Helping to rebuild network
A $1.8m contract with the Government of Nauru was signed to supply equipment and expertise to rehabilitate the Nauru electricity distribution system.
The project was awarded to Infratec following a competitive international tender process, with funding provided by the European Union under the 10th European Development Fund programme.
The contract requires the supply and installation of 11kV and 415V overhead lines equipment, switchgear, transformers, customised maintenance vehicles and personal protective equipment over a two year timeframe in order to rebuild the network.
Two senior line mechanics from NETcon in Timaru will be supervising the installation of the equipment and providing training to staff from Nauru Utilities Corporation over a 10 month period.
Infratec’s General Manager-Business Development Luke van Zeller says, “we're excited about the opportunity to help improve the reliability of electricity supply for the people of Nauru and to work directly with the local utility to up-skill their staff to maintain their network safely in accordance with international standards."
Having a robust electricity network is also a key step in enabling Nauru to transition to renewable energy and reduce their reliance on diesel for power generation.
“It is also great to be able to continue providing our staff in Timaru with these types of experiences for their on-going professional and personal development.”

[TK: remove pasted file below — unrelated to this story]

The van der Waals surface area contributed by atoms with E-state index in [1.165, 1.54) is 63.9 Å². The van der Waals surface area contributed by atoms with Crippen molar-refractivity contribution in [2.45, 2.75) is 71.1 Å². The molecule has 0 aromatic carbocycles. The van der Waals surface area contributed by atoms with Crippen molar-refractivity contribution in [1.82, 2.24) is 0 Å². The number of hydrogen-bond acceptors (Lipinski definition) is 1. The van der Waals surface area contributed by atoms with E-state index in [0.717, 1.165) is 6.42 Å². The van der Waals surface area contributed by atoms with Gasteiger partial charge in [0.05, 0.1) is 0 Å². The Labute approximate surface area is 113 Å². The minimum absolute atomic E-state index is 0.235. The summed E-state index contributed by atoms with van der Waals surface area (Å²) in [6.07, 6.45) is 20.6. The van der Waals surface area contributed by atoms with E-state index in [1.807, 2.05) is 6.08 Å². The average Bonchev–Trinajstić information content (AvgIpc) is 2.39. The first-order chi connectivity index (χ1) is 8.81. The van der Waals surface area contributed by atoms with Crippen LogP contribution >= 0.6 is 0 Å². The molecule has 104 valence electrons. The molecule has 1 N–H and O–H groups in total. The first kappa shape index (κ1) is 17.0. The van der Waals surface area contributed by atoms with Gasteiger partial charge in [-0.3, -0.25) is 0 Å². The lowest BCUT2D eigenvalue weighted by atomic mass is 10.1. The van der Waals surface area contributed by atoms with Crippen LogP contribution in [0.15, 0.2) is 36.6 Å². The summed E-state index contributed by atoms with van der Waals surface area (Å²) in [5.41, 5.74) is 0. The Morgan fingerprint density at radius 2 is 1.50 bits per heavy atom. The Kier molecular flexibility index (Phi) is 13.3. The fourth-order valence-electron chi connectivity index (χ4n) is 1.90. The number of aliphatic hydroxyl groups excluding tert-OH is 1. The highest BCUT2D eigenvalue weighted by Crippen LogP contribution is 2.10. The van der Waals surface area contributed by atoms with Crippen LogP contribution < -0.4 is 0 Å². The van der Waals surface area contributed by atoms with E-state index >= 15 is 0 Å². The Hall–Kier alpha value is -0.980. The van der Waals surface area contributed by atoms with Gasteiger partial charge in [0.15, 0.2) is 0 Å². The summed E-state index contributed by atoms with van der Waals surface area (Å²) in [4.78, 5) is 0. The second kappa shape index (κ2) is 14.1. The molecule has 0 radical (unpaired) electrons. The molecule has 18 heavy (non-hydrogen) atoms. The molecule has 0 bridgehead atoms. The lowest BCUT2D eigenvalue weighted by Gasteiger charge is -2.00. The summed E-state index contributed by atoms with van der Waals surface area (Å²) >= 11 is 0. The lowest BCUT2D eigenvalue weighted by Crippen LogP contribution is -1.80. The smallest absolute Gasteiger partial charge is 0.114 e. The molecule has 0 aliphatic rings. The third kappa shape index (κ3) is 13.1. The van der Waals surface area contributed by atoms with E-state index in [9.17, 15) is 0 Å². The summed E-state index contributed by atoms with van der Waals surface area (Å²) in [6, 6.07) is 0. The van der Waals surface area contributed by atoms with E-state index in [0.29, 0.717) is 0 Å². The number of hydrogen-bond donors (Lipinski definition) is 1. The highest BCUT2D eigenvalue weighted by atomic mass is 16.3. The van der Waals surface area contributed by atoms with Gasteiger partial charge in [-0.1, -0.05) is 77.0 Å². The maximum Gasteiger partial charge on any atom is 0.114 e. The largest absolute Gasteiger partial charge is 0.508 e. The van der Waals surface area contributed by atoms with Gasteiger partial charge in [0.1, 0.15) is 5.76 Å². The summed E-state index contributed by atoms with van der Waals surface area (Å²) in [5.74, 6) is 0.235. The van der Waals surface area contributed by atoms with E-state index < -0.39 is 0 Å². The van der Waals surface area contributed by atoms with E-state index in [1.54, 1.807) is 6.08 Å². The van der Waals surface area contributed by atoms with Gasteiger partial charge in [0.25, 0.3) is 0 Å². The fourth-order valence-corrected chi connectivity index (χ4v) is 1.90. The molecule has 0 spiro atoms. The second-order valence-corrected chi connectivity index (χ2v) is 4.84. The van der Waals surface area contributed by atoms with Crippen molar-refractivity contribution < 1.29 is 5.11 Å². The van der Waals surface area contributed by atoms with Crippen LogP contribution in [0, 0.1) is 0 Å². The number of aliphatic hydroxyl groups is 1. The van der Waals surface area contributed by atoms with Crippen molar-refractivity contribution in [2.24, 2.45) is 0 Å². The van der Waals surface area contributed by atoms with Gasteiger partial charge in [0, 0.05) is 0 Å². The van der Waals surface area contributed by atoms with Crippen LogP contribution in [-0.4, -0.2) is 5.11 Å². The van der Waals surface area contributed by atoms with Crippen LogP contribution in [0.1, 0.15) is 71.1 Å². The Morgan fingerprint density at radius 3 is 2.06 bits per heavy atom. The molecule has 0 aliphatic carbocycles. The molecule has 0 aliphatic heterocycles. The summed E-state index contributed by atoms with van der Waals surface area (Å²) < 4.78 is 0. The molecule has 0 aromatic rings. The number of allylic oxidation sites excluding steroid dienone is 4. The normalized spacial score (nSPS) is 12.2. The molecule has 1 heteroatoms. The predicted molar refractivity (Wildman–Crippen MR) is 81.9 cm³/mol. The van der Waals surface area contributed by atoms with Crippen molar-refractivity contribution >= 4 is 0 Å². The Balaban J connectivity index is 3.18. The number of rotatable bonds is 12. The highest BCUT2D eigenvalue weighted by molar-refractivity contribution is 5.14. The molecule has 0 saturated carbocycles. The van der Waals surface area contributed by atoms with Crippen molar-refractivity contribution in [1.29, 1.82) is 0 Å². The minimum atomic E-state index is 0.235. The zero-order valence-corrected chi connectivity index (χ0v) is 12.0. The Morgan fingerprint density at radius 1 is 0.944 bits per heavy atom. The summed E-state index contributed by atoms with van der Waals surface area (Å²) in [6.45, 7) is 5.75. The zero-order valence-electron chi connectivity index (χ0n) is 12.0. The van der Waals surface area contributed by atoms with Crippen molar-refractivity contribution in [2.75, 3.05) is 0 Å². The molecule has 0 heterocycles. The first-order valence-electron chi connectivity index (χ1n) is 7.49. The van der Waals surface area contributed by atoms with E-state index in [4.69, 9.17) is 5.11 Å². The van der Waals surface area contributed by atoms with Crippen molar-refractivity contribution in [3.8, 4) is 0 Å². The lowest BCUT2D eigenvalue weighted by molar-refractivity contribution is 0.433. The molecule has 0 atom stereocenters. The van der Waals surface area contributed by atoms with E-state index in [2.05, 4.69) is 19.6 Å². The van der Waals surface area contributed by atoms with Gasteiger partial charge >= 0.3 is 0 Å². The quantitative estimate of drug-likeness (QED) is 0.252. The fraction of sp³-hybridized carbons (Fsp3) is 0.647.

This is Infratec's second international contract, following its partnership in the Bamyan Renewable Energy Project in Afghanistan for the NZ Ministry of Foreign Affairs.
Nauru is located 50 km south of the Equator in the Pacific Ocean and is one of the smallest, most remote countries in the world. At 21 km2, it is just slightly larger than Waiheke Island in Auckland’s Hauraki Gulf, and with a population of around 10,000 it is one of the least populous independent countries. The economy of the country was strongly dependent on mining of its phosphate deposits until these were depleted in the early 2000s.
It now is one of the poorest countries in the world, and it struggles to afford the goods and services to which it had grown accustomed. Almost all of Nauru’s electricity comes from diesel generators, meaning that it is highly vulnerable to sudden increases in the price of oil. Electricity supply reliability has suffered due to limited maintenance and the corrosive effect of high humidity and salt spray on the distribution network, much of which is over 50 years old.